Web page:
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Russian and Chinese imperialism in Latin America? The Increasing iInfluence Of Superpowers

While the United States loses influence in Latin America, Russia and China take advantage of it to strengthen their economic and military presence in the area .

LatinAmerican Post | Nicolás Donoso Álvarez

Leer en español: ¿Imperialismo ruso y chino en América Latina? Cada vez más influencia de las superpotencias

In an increasingly globalized world, it is very necessary for the great hegemonic powers of the world to expand their presence in a large part of the continents, in order to achieve greater political, economic, military and territorial influence. Because that can position them above another nation with great aspirations and, on top of that, it allows them to strengthen relations and ties with countries that require commercial or other agreements. In other words, a certain dependency is generated and both parties, to a greater or lesser extent, benefit from the relationship.

In recent years, both Russia and China have moved closer to Latin America, and this is no coincidence. In the case of the Russians, there are economic agreements with Venezuela and, as a result of the coronavirus pandemic, it must be remembered that in order to start the immunization process, the Russians donated doses of the Sputnik V vaccine to countries such as Argentina, Nicaragua, Venezuela, Paraguay and Bolivia, which helped the health systems of those nations resist the waves of covid-19 as much as possible.

Regarding China, the Asian giant looks to the continent for raw materials and a friendlier market that allows it to continue developing. So there are undeniable economic interests. In fact, China has free trade agreements with Chile, Costa Rica and Peru. With Chile, for example, the South American country's copper production tempted the Asians, as did the supplies of metallic minerals in the case of Peru or the electronic products offered by the Costa Ricans.

Russia and China approach Latin America

According to the Economic Commission for Latin America and the Caribbean (ECLAC), by 2020 and in relation to investment announcements by Chinese companies in Latin America and the Caribbean, the sectors that China is betting on have become more diverse. The automotive sector leads with 44%, the renewable energy sector follows with 17%, the financial services sector with 11% and the consumer goods sector also stands out with 6%.

The data provided by the ALC-China Network in a study carried out in the midst of a pandemic also says a lot. Between 2015 and 2020, China with its private and state companies invested almost 75,000 million dollars in the different Latin American nations and has concentrated 77% of its investment in Colombia, Mexico and Chile. It is no coincidence that the World Economic Forum (WEF) projected that, in about 15 more years, Asians could become the main trading partners for Latin America, surpassing the United States.

In relation to Russia, its presence and influence in the territory has previously been discussed, especially with countries considered authoritarian in the region, such as Nicaragua, Venezuela and Cuba. Cubans and Venezuelans are often strategic allies for the Russians; Venezuela has supported it militarily on more than one occasion and with Cuba there is a strategic cooperation that not even the health emergency has been able to completely stop.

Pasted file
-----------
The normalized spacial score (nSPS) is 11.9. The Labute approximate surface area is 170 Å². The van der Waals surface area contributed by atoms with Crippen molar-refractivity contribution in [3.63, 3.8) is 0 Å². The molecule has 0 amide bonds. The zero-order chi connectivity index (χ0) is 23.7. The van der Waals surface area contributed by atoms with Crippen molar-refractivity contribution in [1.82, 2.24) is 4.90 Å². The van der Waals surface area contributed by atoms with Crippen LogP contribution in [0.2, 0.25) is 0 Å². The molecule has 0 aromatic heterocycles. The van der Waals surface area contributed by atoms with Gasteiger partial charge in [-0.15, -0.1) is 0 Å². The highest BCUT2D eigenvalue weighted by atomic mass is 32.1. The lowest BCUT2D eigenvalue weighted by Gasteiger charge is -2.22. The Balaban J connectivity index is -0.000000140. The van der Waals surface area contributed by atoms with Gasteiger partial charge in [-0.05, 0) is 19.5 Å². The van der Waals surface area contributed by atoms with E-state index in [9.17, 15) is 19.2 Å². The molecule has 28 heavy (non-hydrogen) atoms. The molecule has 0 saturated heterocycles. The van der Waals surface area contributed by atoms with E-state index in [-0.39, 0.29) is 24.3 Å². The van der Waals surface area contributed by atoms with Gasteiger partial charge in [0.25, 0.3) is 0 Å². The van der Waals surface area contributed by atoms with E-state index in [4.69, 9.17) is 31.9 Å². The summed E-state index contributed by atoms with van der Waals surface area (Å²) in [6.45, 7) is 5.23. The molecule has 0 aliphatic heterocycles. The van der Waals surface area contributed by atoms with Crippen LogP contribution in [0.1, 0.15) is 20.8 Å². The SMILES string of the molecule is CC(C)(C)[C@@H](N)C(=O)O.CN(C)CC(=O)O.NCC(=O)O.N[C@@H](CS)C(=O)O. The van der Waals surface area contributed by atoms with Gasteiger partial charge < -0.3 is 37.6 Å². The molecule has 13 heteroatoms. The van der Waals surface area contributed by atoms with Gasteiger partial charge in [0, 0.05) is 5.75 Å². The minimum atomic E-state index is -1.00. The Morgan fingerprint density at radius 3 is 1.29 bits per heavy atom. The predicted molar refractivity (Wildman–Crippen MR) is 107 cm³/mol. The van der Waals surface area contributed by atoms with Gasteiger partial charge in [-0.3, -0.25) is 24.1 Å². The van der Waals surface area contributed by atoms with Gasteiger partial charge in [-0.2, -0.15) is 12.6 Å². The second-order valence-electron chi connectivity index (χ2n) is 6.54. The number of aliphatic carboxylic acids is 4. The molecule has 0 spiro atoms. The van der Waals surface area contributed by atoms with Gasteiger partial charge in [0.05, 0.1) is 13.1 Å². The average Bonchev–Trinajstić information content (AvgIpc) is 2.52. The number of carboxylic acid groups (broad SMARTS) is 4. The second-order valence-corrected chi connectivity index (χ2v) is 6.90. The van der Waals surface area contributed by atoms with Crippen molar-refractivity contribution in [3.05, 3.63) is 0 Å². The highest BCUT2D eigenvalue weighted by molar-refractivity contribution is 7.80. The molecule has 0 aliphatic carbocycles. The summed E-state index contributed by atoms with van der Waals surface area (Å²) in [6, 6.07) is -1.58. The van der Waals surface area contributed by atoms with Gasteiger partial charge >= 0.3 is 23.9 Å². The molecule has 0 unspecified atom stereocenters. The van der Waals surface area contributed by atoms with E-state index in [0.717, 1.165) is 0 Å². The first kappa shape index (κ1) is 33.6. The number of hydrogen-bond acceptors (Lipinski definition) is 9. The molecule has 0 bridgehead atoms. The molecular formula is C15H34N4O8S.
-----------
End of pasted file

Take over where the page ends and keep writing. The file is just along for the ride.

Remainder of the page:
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Nor should we forget that last February, the president of Venezuela, Nicolás Maduro, declared that "we have ratified the path of powerful military cooperation between Russia and Venezuela for the defense of peace, sovereignty, territorial integrity, a powerful military cooperation. This statement in the midst of a conflict between Russia and Ukraine that at that time did not end up reaching its peak, but where Russia's allies already supported it, which says a lot.

United States loses influence

With Russia and China having a strong presence on the continent, the United States is beginning to lose some of its prominence. We no longer speak only of Latin countries that negotiate with others or that seek allies beyond the United States, but what the Americans do does not seem to be so significant.

The clearest example was the last Summit of the Americas, a meeting between heads of state and government of the countries of the Americas, where different problems that affect the continent are addressed. Years ago it was a very relevant event, but this last time it was not. By not inviting Nicaragua, Cuba and Venezuela, the president of Mexico, Andrés Manuel López Obrador, ruled out their participation, which can be considered a severe blow to the United States. Honduras, El Salvador, Guatemala and Bolivia did not go either.

If the United States did not achieve a broad, participatory meeting where political issues could be discussed, it is because clearly its influence in the territory is less than it once had, and this may be due to the fact that Russia and China appear as real threats to the country led by Joe Biden, or because the United States has been unable to define itself on very important issues for Latinos, such as drug trafficking, immigration and the economy. These topics are very important today and should be discussed, with broad participation.

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